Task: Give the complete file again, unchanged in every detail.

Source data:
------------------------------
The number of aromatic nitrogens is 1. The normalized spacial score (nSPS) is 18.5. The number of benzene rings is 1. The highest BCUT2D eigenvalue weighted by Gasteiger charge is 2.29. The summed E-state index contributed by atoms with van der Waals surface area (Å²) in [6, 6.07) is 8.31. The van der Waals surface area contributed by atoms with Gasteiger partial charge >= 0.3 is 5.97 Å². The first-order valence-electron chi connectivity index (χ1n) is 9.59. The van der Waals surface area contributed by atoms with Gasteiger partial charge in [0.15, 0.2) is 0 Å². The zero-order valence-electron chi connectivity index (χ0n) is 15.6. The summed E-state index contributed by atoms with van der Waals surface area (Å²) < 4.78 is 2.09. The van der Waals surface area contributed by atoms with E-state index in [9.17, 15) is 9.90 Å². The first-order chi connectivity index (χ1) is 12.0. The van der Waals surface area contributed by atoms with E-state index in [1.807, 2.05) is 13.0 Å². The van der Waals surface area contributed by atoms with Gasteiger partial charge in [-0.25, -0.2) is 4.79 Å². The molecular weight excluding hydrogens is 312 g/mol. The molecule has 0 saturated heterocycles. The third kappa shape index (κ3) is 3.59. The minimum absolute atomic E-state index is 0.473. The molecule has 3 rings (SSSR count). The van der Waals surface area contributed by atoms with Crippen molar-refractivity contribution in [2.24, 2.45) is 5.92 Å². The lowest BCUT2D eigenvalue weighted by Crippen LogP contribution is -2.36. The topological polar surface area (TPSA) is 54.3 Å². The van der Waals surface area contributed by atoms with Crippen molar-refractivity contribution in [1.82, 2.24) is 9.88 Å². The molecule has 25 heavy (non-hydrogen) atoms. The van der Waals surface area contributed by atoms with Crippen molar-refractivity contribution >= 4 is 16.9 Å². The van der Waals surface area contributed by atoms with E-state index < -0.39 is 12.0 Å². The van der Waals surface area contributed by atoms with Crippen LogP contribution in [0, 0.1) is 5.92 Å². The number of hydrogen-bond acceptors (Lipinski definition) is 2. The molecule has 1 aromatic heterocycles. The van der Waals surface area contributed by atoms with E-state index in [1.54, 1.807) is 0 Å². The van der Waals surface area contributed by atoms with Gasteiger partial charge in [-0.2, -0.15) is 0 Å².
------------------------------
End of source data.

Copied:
The number of aromatic nitrogens is 1. The normalized spacial score (nSPS) is 18.5. The number of benzene rings is 1. The highest BCUT2D eigenvalue weighted by Gasteiger charge is 2.29. The summed E-state index contributed by atoms with van der Waals surface area (Å²) in [6, 6.07) is 8.31. The van der Waals surface area contributed by atoms with Gasteiger partial charge >= 0.3 is 5.97 Å². The first-order valence-electron chi connectivity index (χ1n) is 9.59. The van der Waals surface area contributed by atoms with Gasteiger partial charge in [0.15, 0.2) is 0 Å². The zero-order valence-electron chi connectivity index (χ0n) is 15.6. The summed E-state index contributed by atoms with van der Waals surface area (Å²) < 4.78 is 2.09. The van der Waals surface area contributed by atoms with E-state index in [9.17, 15) is 9.90 Å². The first-order chi connectivity index (χ1) is 12.0. The van der Waals surface area contributed by atoms with E-state index in [1.807, 2.05) is 13.0 Å². The van der Waals surface area contributed by atoms with Gasteiger partial charge in [-0.25, -0.2) is 4.79 Å². The molecular weight excluding hydrogens is 312 g/mol. The molecule has 0 saturated heterocycles. The third kappa shape index (κ3) is 3.59. The minimum absolute atomic E-state index is 0.473. The molecule has 3 rings (SSSR count). The van der Waals surface area contributed by atoms with Crippen molar-refractivity contribution in [2.24, 2.45) is 5.92 Å². The lowest BCUT2D eigenvalue weighted by Crippen LogP contribution is -2.36. The topological polar surface area (TPSA) is 54.3 Å². The van der Waals surface area contributed by atoms with Crippen molar-refractivity contribution in [1.82, 2.24) is 9.88 Å². The molecule has 25 heavy (non-hydrogen) atoms. The van der Waals surface area contributed by atoms with Crippen molar-refractivity contribution >= 4 is 16.9 Å². The van der Waals surface area contributed by atoms with E-state index < -0.39 is 12.0 Å². The van der Waals surface area contributed by atoms with Crippen LogP contribution in [0, 0.1) is 5.92 Å². The number of hydrogen-bond acceptors (Lipinski definition) is 2. The molecule has 1 aromatic heterocycles. The van der Waals surface area contributed by atoms with E-state index in [1.54, 1.807) is 0 Å². The van der Waals surface area contributed by atoms with Gasteiger partial charge in [-0.2, -0.15) is 0 Å².